Minister of Interior Sar Kheng said the 2022 commune council election scheduled for June 5 would mark 20 years in which Cambodia has effectively practiced democracy and sub-national reform. He said that in spite of some drawbacks, its democracy is moving forward.

At a March 9 meeting to review the 2021 progress and 2022 work plan of the Preah Sihanouk Provincial Administration, Sar Kheng said 17 political parties have registered their candidates for the commune elections, which shows the “game of democracy” in the Kingdom is improving.

He said the 17 parties, including the ruling Cambodian People’s Party (CPP), will have to compete for the support of the people in each commune across the country – in accordance with the Constitution.

“In Preah Sihanouk province, 11 parties have registered for the election, which is more than many other provinces. This is called the game of democracy. We have to compete against other parties to gain the people’s support,” he said.

The minister, who is also vice-president of the CPP, instructed all officials to behave morally, justly and to remember they serve the public at the local level to gain its support in the upcoming election.

“If we do not provide the people with the service they deserve, they will not be impressed with us and we will not secure their votes. This is the power of the public in a democracy,” he added.

Sar Kheng said that through the June 5 commune election, which will reach its fifth mandate this year, the government has reformed commune administration management and the law on capital and provincial management through decentralisation and deconcentration.

Cambodia has implemented a series of plans and steps based on the 10-year national programme for sub-national democratic development which it completed in 2021. The second phase of this national programme 2021-2030 will be put into effect on March 21.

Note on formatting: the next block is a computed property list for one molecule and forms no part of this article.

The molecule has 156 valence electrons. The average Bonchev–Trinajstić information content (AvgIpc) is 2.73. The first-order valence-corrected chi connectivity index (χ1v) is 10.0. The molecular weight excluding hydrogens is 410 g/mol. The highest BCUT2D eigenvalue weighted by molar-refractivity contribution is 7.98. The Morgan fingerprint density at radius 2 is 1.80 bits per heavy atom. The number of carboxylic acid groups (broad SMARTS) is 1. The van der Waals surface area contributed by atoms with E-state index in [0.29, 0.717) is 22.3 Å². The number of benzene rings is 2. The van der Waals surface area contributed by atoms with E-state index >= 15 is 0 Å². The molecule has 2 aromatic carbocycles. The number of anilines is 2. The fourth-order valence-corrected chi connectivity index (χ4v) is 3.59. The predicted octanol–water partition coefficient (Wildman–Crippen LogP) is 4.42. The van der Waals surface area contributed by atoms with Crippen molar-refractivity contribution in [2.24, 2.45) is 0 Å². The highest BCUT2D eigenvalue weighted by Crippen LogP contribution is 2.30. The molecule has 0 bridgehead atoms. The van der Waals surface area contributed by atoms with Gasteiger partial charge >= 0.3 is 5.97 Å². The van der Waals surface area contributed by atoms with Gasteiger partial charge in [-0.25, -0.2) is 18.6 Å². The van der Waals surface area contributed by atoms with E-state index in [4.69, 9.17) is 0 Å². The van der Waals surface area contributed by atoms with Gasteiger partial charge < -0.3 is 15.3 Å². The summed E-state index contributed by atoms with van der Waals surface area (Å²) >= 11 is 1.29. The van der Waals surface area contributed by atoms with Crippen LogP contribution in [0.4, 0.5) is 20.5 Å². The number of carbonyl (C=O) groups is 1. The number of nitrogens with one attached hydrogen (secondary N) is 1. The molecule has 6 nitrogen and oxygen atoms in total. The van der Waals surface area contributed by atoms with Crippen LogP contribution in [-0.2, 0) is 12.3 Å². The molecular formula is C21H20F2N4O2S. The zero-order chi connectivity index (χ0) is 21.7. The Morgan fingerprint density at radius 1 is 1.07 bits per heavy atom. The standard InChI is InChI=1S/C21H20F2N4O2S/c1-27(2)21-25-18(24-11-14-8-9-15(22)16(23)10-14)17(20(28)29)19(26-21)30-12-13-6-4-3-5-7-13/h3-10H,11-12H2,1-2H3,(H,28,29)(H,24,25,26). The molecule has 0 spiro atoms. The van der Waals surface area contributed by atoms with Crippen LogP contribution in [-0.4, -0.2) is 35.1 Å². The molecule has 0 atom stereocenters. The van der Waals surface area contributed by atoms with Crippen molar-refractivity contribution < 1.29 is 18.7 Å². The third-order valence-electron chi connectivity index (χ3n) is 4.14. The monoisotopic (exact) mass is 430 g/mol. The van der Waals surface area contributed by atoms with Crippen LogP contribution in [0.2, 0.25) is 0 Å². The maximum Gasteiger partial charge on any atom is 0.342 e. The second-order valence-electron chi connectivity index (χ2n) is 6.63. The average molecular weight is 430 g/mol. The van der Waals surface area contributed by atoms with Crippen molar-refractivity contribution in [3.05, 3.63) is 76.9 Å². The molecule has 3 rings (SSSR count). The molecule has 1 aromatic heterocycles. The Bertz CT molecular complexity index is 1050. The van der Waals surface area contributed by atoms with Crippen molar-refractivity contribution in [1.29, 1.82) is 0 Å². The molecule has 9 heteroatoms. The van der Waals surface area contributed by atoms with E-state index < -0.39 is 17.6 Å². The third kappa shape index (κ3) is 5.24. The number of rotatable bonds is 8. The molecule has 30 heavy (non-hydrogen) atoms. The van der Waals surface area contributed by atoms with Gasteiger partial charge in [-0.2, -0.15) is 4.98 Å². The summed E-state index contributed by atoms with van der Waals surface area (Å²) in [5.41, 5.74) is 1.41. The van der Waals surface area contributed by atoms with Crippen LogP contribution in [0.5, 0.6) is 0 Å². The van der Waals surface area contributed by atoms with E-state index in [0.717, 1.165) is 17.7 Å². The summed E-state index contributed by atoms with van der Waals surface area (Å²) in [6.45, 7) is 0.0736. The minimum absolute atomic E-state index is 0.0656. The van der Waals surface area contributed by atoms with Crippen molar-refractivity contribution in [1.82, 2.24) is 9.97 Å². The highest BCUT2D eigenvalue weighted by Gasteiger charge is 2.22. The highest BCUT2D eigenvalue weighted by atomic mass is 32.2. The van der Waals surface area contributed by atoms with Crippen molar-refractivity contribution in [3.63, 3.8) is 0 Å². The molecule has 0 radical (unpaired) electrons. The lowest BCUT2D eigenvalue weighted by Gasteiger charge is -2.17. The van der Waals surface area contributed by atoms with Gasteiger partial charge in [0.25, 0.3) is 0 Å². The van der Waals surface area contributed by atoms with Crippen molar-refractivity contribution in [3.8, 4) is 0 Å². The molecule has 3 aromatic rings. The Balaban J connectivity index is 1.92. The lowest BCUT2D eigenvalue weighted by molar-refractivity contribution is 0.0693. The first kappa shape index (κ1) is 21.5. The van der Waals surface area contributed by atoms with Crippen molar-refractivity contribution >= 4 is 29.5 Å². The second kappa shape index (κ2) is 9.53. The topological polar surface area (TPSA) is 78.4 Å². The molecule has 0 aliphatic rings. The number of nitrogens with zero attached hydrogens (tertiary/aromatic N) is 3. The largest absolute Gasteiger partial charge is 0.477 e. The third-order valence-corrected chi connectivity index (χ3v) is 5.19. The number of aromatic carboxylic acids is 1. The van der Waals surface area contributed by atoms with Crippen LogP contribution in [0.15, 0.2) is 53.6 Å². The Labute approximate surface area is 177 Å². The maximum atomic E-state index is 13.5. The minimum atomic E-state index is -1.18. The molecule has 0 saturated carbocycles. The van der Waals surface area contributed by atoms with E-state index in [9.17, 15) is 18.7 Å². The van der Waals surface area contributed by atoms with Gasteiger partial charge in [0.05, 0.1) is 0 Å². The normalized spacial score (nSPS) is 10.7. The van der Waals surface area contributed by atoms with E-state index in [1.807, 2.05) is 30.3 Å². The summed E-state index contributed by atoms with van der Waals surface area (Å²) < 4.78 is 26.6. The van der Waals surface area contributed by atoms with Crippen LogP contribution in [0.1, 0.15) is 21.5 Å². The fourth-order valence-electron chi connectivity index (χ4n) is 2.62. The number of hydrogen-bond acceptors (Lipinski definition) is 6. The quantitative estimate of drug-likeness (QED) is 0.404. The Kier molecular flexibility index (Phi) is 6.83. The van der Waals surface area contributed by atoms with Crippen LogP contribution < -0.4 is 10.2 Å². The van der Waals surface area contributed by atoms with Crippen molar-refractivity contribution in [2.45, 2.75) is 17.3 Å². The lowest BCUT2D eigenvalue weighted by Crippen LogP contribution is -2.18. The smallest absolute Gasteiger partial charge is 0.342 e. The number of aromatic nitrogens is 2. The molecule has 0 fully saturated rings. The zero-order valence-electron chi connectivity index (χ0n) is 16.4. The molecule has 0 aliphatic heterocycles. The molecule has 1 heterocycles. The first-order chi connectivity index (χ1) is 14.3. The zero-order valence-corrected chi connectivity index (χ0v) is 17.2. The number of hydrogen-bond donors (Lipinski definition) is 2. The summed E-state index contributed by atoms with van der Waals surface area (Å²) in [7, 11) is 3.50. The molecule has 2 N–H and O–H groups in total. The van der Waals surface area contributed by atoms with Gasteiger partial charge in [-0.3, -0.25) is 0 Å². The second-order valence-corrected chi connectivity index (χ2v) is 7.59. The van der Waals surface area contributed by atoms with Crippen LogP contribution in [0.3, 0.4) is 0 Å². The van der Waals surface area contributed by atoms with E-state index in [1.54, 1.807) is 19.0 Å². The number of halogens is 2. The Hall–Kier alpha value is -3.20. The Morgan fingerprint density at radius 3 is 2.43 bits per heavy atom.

Lek Sothear, spokesman for the Grassroots Democratic Party, said both commune and national elections are conducted at a fair and appropriate time every five years. This is an indication of Cambodia’s consistently practiced democracy.

Commune administrations also receive funding for development at the local level, including funds to accelerate decentralisation and deconcentration. In each election there are many political parties, which illustrates the normalcy of democracy. But even after 20 years of these elections, some communes are not yet capable of leading and developing themselves, he told The Post on March 9.

“According to the law, budgets are allocated to the communes, but in reality it does not work like that. The commune election candidates are party officials whose bosses are at the district and national levels,” Sothear said.

“Most of the time, they use the political platform of a party at the national level to guide the direction of the grassroots rather than using policies at the grassroots level to develop their parties,” he said.

CPP spokesman Sok Eysan said the large number of parties which have nominated candidates for the election reflects the depth and breadth of the democratic space in Cambodia, and the freedom of participation that the Kingdom’s Constitution provides.